The uprising of 1857 : The character and causes of the Indian Rebellion.
The Uprising of 1857, also known as the Indian Rebellion or the Sepoy Mutiny, stands as a pivotal moment in Indian history, sparking a dramatic shift in the country’s relationship with its colonial rulers.
This tumultuous event serves as a testament to the resilience and determination of an oppressed people, whose outcry against British rule reverberated throughout the subcontinent and sent shockwaves across the empire.
From its complex underlying causes to the diverse characters who played pivotal roles in this historic rebellion, the Uprising of 1857 remains a compelling and enigmatic chapter that continues to captivate historians and enthusiasts alike.
Explain the character and causes of the uprising of 1857.
The character of the uprising of 1857
- Opinions vary as regards the nature or character of the Revolt of 1857. However, the opinion of modern historians on this issue may be considered valid.
- They have opined that though the revolt had behind it the discontent of the sepoys, it did not remain confined to the sepoys alone. Modern historians point out that the participation of different classes of people, irrespective of their class and creed, clearly indicates the popular nature of the Revolt of 1857.
- In support of the opinion expressed by modern historians, it may be said that at various places in northern and central India, the common people revolted along with the sepoys.
- In some places, common people came forward to fight against the English with ordinary weapons even before the sepoys had raised the banner of rebellion.
- The nearby English factories were the chief targets of their attacks. In some areas of Uttar Pradesh and Bihar, peasants and artisans rebelled against the English rulers, as well as the zamindars, a new class created by them.
- The rebels even did not hesitate to swarm into the court and treasury. Indeed, the participation of the common people gave Revolt its popular character.
Causes of the uprising of 1857
To study the factors responsible for this great historic event in India, one can visualize that political frustration, social inequality, religious beliefs, and the imbalanced economy were exploded by the matchstick of greased cartridges and the discontentment of the sepoys.
(A) Political: The East India Company’s policy of gradual extension to the Indian native states takes a definite shape with the introduction of the subsidiary alliance system by Lord Wellesley. The logical culmination was made by Dalhousie who threw away all codes of morality and political conduct after the use of the Doctrine of Lapse. Dalhousie’s policy of annexation of Oudh disturbed many sepoys who came from that province and became unpopular with the men.
(B) Administrative: The annexation of Indian states resulted in depriving the Indian aristocracy of power and high positions. They found little chance to gain the same old position in the new administrative set-up under British rule. In the military services, the highest posts attainable by the Indians were those of a Subedar on a salary of Rs. 60 or Rs. 70 to the maximum.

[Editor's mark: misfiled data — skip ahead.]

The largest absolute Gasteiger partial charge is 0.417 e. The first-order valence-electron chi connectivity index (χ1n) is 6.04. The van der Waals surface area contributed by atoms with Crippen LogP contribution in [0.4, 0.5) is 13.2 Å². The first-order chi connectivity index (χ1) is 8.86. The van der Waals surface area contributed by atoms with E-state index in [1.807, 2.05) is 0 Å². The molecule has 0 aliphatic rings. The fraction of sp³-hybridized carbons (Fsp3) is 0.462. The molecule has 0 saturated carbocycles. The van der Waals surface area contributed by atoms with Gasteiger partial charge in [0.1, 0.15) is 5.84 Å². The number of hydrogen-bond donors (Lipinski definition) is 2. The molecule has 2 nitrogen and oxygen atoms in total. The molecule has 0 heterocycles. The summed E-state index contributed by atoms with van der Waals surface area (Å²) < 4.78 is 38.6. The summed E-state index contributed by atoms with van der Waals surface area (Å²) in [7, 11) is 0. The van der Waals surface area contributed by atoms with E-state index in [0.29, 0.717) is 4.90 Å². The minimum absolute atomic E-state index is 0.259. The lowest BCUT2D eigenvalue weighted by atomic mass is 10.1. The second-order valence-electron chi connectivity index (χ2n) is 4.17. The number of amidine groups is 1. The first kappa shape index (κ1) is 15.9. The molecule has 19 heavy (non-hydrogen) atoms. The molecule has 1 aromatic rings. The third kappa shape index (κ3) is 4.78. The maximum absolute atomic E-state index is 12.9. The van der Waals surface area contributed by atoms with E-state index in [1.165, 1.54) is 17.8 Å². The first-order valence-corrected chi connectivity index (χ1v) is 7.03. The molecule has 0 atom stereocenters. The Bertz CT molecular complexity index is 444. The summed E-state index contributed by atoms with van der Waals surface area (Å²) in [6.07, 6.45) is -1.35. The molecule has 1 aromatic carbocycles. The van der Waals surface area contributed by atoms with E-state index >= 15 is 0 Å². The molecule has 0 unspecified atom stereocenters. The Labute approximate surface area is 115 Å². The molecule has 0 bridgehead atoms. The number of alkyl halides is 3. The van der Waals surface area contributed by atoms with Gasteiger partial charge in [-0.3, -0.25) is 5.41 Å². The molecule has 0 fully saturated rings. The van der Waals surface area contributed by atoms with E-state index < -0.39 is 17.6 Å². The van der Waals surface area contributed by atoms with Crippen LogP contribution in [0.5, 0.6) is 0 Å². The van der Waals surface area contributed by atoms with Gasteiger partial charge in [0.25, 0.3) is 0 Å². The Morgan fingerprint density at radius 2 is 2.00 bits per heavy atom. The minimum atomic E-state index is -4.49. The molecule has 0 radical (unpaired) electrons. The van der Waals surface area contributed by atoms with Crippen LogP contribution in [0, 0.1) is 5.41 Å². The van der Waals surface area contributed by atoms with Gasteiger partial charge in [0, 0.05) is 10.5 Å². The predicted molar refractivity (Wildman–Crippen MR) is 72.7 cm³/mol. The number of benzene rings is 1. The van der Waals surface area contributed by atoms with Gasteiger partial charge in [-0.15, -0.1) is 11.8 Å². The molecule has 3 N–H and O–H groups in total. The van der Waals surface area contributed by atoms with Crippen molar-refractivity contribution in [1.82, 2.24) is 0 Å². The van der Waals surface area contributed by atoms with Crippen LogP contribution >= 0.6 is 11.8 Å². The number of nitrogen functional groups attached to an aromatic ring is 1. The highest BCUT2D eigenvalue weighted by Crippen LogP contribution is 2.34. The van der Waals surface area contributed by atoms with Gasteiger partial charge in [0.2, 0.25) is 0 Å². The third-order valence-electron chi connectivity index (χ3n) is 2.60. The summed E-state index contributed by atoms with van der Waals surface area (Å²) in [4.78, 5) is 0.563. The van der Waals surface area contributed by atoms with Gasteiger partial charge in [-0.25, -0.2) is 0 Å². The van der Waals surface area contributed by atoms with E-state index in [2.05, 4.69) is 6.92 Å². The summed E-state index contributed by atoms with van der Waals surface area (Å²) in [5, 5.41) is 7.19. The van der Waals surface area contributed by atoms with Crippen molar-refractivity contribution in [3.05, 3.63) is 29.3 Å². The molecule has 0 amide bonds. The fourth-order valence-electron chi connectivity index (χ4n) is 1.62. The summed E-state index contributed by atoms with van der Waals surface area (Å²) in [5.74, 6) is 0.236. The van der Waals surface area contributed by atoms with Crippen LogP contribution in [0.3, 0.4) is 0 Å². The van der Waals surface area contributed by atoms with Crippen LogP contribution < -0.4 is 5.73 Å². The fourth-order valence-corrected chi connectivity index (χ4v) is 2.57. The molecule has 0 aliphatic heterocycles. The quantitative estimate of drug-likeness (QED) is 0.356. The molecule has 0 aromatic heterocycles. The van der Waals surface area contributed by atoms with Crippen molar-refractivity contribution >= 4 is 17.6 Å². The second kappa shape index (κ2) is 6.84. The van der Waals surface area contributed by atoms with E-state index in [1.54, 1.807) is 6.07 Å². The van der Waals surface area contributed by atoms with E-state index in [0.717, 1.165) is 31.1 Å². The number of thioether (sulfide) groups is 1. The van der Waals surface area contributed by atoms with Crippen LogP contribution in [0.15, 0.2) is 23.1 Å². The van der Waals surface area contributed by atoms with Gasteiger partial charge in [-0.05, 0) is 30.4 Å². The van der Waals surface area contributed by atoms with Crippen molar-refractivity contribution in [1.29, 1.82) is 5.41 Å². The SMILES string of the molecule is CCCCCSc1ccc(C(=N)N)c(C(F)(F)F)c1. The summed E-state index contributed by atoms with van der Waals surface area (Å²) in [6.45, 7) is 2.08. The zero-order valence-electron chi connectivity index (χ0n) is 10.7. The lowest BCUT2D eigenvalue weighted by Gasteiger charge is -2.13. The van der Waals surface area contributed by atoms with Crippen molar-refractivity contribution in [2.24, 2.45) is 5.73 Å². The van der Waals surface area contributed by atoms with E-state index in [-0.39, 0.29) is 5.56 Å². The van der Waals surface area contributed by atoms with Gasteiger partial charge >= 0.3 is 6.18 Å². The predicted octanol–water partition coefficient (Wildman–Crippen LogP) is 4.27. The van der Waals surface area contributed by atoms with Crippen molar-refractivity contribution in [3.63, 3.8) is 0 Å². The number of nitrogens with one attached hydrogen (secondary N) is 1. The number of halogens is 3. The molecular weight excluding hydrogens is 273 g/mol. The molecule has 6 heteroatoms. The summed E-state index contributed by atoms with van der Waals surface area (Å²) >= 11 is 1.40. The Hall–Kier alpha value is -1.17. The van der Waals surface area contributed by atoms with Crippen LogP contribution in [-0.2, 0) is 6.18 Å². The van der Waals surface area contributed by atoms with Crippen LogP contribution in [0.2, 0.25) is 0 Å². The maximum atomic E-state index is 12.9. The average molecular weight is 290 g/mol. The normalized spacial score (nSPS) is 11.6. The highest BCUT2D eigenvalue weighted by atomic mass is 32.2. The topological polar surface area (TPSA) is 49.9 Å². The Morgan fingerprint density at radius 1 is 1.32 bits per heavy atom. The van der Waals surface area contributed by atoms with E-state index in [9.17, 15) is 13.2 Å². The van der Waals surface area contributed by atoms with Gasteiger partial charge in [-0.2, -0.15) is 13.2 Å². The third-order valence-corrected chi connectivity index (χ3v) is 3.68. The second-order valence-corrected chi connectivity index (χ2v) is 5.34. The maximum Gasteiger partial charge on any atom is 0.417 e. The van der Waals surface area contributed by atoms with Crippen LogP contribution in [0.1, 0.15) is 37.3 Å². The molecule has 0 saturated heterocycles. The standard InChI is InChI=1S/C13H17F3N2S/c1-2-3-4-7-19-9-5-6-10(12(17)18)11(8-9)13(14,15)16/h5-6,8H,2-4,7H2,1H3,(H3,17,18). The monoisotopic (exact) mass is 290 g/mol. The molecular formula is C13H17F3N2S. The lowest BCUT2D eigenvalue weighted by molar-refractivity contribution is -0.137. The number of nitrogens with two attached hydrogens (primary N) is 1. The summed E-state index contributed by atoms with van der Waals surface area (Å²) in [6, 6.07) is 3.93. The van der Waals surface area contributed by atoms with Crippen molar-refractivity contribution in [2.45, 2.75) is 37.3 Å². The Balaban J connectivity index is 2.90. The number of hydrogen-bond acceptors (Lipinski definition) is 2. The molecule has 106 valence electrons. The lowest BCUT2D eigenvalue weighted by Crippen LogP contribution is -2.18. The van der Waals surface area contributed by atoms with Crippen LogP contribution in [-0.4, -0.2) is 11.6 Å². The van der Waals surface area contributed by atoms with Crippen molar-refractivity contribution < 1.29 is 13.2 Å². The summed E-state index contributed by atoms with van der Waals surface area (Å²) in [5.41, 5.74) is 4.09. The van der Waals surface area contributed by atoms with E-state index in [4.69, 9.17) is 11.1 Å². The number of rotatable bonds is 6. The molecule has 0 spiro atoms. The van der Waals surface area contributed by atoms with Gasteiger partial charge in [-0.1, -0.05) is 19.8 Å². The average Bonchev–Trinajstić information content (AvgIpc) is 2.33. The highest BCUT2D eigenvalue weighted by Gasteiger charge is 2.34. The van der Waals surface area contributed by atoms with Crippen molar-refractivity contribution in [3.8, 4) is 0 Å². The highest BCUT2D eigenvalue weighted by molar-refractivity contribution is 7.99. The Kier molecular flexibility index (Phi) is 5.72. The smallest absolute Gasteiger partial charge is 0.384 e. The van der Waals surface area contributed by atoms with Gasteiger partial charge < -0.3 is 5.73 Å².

Under British rule, all high posts—civil and military—were reserved for the Europeans. British officers were in the regular practice of treating the natives with violence and often with cruelty. The Character Act of 1833 could not change the policy of the British officers towards their subordinates in any manner.
(C) Economic: The newly introduced British economic policy in India worked against the interests of Indian trade and commerce. Small industrial houses were closed. Company employees used force to destroy Indian handicrafts. They worked as the intruders who broke out of the Indian handloom industry and destroyed the spinning wheel. The company government imported machine-made finished cloth to the Indian markets.
(D) Social: The Britishers engaged in the administration became rude and arrogant towards Indians. They said that the Hindus were barbarians and the Muslims were bigots, cruel, and faithless. They committed indiscriminate criminal assaults on the Indians. The European judges could try cases of English criminals and, as such, award them light or no punishment.
(E) Religious: From the beginning of British rule, the missionaries tried to preach Christianity among the people. Gradually, their activities began to grow. The government permitted the Christian missionaries to come in large numbers from England to spread the English way of life, embracing Christianity. With the extension of the British Empire, the missionaries began to move all over the country.
(F) Military: The Indian Sepoys employed in the British army gradually became restless because of the discriminating attitude of the company government. The Indian Sepoys were the defenders of the country, and they were the backbone of the imperial strength. The empire rested on their loyalty, but for several reasons, the Sepoys became angry and thus disloyal.
All the above factors, at last, culminated in the most memorable bloodbath in modern Indian history.